The F-1 engine is a single-start, 1,500,000-pound fixed- thrust, bipropellant rocket system. The engine uses liquid oxygen as the oxidizer and RP-1 (kerosene as fuel. The engine is bell-shaped, with an area expansion ratio the ratio of the area of the throat to the base of 16:1. RP-1 and LOX are combined and burned in the engine's thrust chamber assembly. The burning gases are expelled through an expansion nozzle to produce thrust. The five-engine cluster used on the first stage of the Saturn V produces 7,500,000 pounds of thrust. All of the engines are identical with one exception. The four outboard engines gimbal; the center engine does not.
The major engine systems are the thrust chamber assembly, the propellant feed system, the turbopump, the gas generator system, the propellant tank pressurization system, the electrical system, the hydraulic control system, and the flight instrumentation system.
THRUST CHAMBER ASSEMBLY
The thrust chamber assembly consists of a gimbal bearing, an oxidizer dome, an injector, a thrust chamber body, a thrust chamber nozzle extension, and thermal insulation. The thrust chamber assembly receives propellants under pressure supplied by the turbopump, mixes and burns them, and imparts a high velocity to the expelled combustion gases to produce thrust. The thrust chamber assembly also serves as a mount or support for all engine hardware.
The gimbal bearing secures the thrust chamber assembly to the vehicle thrust frame and is mounted on the oxidizer dome. The gimbal is a spherical universal joint consisting of a socket-type bearing with a bonded Teflon-fiberglass insert which provides a low-friction bearing surface. It permits a maximum pivotal movement of 6 degrees in each direction of both the X and Z axes (roughly analogous to pitch and yaw) to facilitate thrust vector control. The gimbal transmits engine thrust to the vehicle and provides capability for positioning and thrust alignment.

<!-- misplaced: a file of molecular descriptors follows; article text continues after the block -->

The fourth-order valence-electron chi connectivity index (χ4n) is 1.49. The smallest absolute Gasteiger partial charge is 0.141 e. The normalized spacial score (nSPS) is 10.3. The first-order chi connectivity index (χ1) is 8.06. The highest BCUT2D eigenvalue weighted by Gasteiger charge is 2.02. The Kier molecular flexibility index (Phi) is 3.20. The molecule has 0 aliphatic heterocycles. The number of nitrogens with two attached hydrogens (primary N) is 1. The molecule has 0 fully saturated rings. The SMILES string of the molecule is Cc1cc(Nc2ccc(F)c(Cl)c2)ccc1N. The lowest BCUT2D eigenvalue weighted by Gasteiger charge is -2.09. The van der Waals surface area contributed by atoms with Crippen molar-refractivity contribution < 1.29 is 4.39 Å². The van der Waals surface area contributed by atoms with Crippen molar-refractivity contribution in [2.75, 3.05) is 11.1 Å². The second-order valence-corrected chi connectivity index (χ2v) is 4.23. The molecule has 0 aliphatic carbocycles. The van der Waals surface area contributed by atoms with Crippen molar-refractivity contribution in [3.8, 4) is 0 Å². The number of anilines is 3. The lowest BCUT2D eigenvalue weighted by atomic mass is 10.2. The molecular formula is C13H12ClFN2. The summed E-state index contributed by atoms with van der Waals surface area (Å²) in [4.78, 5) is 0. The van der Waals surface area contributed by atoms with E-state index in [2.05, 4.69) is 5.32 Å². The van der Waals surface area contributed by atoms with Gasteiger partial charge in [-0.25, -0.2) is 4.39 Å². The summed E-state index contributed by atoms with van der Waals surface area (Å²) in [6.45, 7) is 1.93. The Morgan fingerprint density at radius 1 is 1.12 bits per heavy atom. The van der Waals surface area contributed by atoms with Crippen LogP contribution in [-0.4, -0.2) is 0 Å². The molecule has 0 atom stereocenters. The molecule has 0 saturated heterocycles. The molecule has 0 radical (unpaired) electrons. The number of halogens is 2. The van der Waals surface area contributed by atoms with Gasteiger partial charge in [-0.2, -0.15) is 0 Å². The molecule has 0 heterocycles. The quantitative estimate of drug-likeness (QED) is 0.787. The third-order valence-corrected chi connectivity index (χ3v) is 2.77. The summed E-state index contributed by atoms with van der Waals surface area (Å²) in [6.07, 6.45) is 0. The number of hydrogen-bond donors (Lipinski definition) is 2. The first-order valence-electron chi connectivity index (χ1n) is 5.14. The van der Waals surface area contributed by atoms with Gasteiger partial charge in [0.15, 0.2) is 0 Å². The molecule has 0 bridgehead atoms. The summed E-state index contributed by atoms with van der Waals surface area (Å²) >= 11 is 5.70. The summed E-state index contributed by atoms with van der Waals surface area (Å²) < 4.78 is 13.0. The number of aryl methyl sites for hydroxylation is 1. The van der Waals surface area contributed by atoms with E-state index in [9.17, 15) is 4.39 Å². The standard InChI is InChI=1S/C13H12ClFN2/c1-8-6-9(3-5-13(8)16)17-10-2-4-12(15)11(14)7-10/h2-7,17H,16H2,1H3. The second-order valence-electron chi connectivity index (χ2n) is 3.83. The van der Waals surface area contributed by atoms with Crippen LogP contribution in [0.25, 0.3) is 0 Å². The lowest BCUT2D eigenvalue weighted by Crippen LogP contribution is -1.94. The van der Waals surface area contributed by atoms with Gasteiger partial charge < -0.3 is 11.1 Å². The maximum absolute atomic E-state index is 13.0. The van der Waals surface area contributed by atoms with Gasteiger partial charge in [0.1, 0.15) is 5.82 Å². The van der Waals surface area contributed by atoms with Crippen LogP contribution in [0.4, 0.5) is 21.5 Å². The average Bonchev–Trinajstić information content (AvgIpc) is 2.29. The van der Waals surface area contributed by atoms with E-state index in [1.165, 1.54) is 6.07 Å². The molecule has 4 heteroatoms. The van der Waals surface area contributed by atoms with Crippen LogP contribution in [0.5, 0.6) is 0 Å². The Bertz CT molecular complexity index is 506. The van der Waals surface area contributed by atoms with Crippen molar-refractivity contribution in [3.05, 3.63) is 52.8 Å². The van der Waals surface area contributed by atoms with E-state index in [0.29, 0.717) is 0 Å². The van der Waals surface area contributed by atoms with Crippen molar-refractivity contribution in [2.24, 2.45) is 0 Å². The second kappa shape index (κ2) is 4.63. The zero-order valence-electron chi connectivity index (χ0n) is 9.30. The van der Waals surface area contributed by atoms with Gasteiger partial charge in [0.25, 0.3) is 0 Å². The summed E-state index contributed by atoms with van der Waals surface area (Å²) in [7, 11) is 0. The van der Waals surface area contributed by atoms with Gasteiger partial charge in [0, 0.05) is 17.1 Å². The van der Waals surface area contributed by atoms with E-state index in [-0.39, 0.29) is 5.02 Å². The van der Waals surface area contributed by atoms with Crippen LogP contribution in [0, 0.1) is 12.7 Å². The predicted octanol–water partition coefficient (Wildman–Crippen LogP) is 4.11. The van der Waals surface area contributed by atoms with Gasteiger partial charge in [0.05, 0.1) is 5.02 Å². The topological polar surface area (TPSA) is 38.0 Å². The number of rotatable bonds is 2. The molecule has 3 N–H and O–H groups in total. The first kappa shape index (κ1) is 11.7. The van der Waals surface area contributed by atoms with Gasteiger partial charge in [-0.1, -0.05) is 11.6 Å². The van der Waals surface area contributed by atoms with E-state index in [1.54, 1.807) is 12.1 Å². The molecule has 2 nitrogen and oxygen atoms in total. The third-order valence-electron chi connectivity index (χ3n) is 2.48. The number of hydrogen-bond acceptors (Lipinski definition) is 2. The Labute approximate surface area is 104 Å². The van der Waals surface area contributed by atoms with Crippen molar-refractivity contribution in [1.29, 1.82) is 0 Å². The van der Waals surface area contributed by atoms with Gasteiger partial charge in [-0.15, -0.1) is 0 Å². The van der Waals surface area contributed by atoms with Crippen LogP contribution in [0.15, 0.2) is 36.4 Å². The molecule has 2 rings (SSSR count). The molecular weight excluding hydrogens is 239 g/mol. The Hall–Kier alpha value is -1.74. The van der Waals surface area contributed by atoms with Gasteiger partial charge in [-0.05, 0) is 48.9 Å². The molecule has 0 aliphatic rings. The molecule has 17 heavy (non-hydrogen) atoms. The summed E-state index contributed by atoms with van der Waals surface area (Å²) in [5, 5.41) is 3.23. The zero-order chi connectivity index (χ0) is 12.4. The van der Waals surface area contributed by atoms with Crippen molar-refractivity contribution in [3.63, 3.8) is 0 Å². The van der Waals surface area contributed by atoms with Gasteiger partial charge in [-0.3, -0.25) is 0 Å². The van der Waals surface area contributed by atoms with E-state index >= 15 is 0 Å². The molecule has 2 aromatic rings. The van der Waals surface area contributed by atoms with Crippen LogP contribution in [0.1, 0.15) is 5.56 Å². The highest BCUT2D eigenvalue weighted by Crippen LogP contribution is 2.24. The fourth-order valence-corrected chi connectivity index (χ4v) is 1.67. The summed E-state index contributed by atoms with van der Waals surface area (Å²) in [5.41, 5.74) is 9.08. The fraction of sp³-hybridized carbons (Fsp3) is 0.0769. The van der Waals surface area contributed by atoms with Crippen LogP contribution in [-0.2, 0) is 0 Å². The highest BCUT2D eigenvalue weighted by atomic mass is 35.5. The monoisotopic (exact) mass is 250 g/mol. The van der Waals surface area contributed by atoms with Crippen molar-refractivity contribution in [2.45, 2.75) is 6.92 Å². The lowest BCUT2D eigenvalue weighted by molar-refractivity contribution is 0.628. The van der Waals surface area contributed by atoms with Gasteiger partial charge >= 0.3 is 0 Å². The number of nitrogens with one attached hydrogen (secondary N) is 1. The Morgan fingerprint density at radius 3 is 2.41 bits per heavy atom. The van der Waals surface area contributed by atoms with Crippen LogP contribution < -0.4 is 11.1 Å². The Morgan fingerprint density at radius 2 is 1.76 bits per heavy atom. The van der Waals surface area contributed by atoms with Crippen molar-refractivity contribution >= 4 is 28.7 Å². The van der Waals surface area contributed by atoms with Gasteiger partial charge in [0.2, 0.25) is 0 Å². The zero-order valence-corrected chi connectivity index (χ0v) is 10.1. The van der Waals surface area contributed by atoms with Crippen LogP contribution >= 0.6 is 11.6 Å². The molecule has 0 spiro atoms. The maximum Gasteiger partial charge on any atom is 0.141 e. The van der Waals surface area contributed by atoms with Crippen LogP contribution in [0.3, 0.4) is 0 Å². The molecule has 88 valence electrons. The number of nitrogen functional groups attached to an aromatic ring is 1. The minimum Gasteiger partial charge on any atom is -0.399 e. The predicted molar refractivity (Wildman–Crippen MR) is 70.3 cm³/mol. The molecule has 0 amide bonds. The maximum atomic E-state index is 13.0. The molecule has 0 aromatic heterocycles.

The oxidizer dome serves as a manifold for distributing oxidizer to the thrust chamber injector, provides a mounting surface for the gimbal bearing, and transmits engine thrust forces to the vehicle structure. Oxidizer at a volume flowrate of 24,811 gpm enters the dome through two inlets positioned 180 degrees apart (to maintain even distribution of the propellant).
Thrust Chamber Injector
The thrust chamber injector directs fuel and oxidizer into the thrust chamber in a pattern which ensures efficient and satisfactory combustion. The injector is multi-orificed with copper fuel rings and copper oxidizer rings forming the face (combustion side) of the injector and containing the injection orifice pattern. Assembled to the face are radial and circumferential copper baffles which extend downward and compartmentalize the injector face. The baffles and rings, together with a segregated igniter fuel system, are installed in a stainless steel body.
Oxidizer enters the injector from the oxidizer dome. Fuel enters the injector from the thrust chamber fuel inlet manifold, and in order to facilitate the engine start phase and to reduce pressure losses, part of the flow is introduced directly into the thrust chamber. The remaining fuel (controlled by orifices) flows through alternate tubes which run the length of the thrust chamber body to the nozzle exit. There, it enters a return manifold and flows back to the injector through the remaining tubes.
Thrust Chamber Body